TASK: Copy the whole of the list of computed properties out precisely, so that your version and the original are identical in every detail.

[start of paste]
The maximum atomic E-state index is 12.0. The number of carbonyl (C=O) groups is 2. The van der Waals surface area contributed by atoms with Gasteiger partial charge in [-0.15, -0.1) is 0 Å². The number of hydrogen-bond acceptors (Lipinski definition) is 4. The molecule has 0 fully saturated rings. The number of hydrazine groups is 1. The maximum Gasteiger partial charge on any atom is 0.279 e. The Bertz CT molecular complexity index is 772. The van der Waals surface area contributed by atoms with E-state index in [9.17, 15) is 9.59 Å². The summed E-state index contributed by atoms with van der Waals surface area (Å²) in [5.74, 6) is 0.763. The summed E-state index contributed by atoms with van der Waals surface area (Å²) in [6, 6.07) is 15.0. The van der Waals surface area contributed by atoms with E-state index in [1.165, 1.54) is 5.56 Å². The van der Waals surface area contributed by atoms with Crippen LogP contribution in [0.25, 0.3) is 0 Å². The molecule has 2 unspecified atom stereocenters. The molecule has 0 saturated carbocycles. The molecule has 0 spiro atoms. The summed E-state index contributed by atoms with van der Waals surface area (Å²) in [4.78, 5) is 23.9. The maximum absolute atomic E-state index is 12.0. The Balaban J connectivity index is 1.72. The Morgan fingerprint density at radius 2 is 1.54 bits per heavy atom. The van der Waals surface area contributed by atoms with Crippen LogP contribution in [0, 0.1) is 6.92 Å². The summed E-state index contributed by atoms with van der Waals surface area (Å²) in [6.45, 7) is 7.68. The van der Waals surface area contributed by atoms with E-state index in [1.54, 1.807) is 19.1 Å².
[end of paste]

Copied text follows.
The maximum atomic E-state index is 12.0. The number of carbonyl (C=O) groups is 2. The van der Waals surface area contributed by atoms with Gasteiger partial charge in [-0.15, -0.1) is 0 Å². The number of hydrogen-bond acceptors (Lipinski definition) is 4. The molecule has 0 fully saturated rings. The number of hydrazine groups is 1. The maximum Gasteiger partial charge on any atom is 0.279 e. The Bertz CT molecular complexity index is 772. The van der Waals surface area contributed by atoms with E-state index in [9.17, 15) is 9.59 Å². The summed E-state index contributed by atoms with van der Waals surface area (Å²) in [5.74, 6) is 0.763. The summed E-state index contributed by atoms with van der Waals surface area (Å²) in [6, 6.07) is 15.0. The van der Waals surface area contributed by atoms with E-state index in [1.165, 1.54) is 5.56 Å². The van der Waals surface area contributed by atoms with Crippen LogP contribution in [0.25, 0.3) is 0 Å². The molecule has 2 unspecified atom stereocenters. The molecule has 0 saturated carbocycles. The molecule has 0 spiro atoms. The summed E-state index contributed by atoms with van der Waals surface area (Å²) in [4.78, 5) is 23.9. The maximum absolute atomic E-state index is 12.0. The Balaban J connectivity index is 1.72. The Morgan fingerprint density at radius 2 is 1.54 bits per heavy atom. The van der Waals surface area contributed by atoms with Crippen LogP contribution in [0, 0.1) is 6.92 Å². The summed E-state index contributed by atoms with van der Waals surface area (Å²) in [6.45, 7) is 7.68. The van der Waals surface area contributed by atoms with E-state index in [1.54, 1.807) is 19.1 Å².